Toll call: Who stays, doesn't go at turnpike
Think of the quandary in which poor Joe Brimmeier finds himself.
Brimmeier is chief executive of the Pennsylvania Turnpike Commission, the outfit that operates and maintains the 545-mile series of toll roads stretching across the state.
Given the struggling economy, times are tough for the commission. People no longer need the turnpike to travel to jobs they no longer have, so traffic and toll revenue have declined precipitously.
Things are so bad that Brimmeier now is looking to reduce expenses and trim some of the commission's 2,250 jobs. Layoffs are being discussed if enough employees don't participate in a "voluntary departure program."
Given the manner in which many well-connected turnpike employees and consultants obtained their jobs, Brimmeier probably is meeting plenty of resistance as he attempts to cut costs and pare payroll.
In fact, it's easy to imagine how awkward some of the e-mail exchanges related to those endeavors must be:
To: Robert Brady, turnpike operations
From: Joe Brimmeier, turnpike chief executive
Bob, do you have any interest in participating in the voluntary departure program?
I'm not sure. Let me discuss this with my father -- Bob Brady, the powerful Pennsylvania congressman, former turnpike commissioner and long-time Philadelphia Democratic Committee chairman who recommended me for this job -- and get back to you, OK?
From: James Dodaro, powerful Pittsburgh attorney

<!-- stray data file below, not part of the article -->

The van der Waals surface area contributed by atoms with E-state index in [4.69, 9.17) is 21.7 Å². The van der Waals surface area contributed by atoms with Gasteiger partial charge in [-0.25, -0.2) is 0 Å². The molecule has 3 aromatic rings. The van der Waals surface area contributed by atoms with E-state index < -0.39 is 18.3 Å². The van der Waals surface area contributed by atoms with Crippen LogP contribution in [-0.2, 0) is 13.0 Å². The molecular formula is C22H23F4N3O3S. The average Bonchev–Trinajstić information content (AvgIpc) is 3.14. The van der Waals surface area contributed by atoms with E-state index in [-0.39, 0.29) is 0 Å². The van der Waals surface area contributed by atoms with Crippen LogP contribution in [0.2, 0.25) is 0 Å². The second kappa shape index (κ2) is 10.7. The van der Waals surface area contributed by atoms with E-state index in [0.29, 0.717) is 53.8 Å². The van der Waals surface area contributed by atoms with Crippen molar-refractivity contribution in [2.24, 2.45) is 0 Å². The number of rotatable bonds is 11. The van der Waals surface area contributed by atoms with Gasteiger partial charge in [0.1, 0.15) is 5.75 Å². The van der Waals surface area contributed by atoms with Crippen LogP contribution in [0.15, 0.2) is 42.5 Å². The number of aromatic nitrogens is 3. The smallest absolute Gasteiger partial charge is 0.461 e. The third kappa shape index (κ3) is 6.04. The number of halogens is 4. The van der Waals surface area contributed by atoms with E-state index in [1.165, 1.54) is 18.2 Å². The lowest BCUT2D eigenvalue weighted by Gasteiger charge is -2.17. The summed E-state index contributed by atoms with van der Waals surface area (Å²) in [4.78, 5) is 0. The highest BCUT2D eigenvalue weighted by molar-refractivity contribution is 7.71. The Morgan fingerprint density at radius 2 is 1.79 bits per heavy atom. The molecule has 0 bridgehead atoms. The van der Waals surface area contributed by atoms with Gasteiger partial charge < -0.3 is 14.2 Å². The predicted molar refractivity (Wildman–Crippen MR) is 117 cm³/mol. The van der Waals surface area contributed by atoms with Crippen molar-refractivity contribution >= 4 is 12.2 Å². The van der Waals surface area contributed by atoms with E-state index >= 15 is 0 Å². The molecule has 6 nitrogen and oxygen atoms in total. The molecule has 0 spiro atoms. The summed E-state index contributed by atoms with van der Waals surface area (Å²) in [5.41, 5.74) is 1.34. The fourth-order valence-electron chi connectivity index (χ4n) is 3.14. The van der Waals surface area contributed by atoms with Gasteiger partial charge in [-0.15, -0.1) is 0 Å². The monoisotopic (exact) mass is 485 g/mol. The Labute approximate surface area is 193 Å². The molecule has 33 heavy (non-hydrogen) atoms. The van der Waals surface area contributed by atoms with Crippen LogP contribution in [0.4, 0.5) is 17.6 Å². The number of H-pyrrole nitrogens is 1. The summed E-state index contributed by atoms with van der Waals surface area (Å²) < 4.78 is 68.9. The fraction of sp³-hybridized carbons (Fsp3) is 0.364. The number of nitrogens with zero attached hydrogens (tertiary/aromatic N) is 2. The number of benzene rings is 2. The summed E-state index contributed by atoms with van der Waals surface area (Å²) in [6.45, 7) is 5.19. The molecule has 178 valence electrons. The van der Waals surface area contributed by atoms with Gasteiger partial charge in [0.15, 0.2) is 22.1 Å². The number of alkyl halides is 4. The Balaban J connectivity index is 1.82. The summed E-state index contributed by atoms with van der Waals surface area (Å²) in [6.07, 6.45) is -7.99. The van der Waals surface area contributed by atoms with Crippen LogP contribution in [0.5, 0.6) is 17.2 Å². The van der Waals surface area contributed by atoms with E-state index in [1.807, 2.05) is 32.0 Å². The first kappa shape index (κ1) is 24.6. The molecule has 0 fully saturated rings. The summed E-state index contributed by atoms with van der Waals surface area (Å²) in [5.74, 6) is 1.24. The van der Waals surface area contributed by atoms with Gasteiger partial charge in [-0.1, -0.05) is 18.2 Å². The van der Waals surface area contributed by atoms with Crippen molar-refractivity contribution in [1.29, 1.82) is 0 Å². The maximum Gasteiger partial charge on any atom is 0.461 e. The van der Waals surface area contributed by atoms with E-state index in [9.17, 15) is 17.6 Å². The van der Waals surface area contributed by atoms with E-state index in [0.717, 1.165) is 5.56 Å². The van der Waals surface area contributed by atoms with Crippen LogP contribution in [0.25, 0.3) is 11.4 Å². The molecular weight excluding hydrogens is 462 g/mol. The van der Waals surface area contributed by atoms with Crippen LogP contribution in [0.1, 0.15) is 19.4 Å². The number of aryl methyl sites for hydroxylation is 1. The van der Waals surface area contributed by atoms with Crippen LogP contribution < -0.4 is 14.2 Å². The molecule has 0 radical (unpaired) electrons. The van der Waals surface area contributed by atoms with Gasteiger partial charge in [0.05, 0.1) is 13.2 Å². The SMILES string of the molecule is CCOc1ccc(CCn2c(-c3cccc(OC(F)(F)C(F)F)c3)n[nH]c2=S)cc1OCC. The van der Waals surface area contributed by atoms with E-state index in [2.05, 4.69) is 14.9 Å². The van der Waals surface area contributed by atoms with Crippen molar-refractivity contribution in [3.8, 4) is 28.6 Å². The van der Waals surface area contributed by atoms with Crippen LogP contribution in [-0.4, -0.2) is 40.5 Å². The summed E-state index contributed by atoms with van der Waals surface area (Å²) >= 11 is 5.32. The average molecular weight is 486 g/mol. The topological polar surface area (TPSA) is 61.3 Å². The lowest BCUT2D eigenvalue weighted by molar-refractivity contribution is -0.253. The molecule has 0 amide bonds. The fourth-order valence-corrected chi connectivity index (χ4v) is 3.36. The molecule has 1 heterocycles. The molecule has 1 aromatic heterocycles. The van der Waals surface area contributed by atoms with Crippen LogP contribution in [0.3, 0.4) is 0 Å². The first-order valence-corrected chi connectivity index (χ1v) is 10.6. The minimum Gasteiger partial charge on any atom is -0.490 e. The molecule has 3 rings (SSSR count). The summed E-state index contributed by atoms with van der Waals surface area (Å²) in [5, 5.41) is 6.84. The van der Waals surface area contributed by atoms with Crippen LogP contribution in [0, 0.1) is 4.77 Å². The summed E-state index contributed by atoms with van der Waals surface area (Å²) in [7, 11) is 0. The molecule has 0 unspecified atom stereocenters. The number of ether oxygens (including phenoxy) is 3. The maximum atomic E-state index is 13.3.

Joe, while I no longer serve as a turnpike commissioner, a job I held for 20 years before stepping down in 2004, I thought you might like some advice as you wrestle with the painful decisions of which turnpike positions may have to be eliminated during this time of austerity.
Don't even think about getting rid of my son, Daniel, in auditing.
Jim, I would never remotely consider laying off your son. He does a fine job.
But we can't keep everyone. I'm not sure I'll be able to retain Roberta Rudolph, your cousin who works as an administrator in our western regional office.
She's off limits, too.
To: Ron Klink, c/o Ron Klink & Associates lobbyists
Ron, given the economy's fragile condition, I'm not sure that any future lobbying contract we give you can be quite as lucrative as to what you are accustomed. As a former congressman, I'm sure you understand a public agency's need to be fiscally responsible.
I more readily understand the need of a former congressman-turned-lobbyist to rely on his old friends to award lucrative contracts even during severe economic downturns. And considering all those years you spent as my chief of staff when I was in Congress, you certainly qualify as an old friend.
I'll be expecting that next contract in the mail shortly.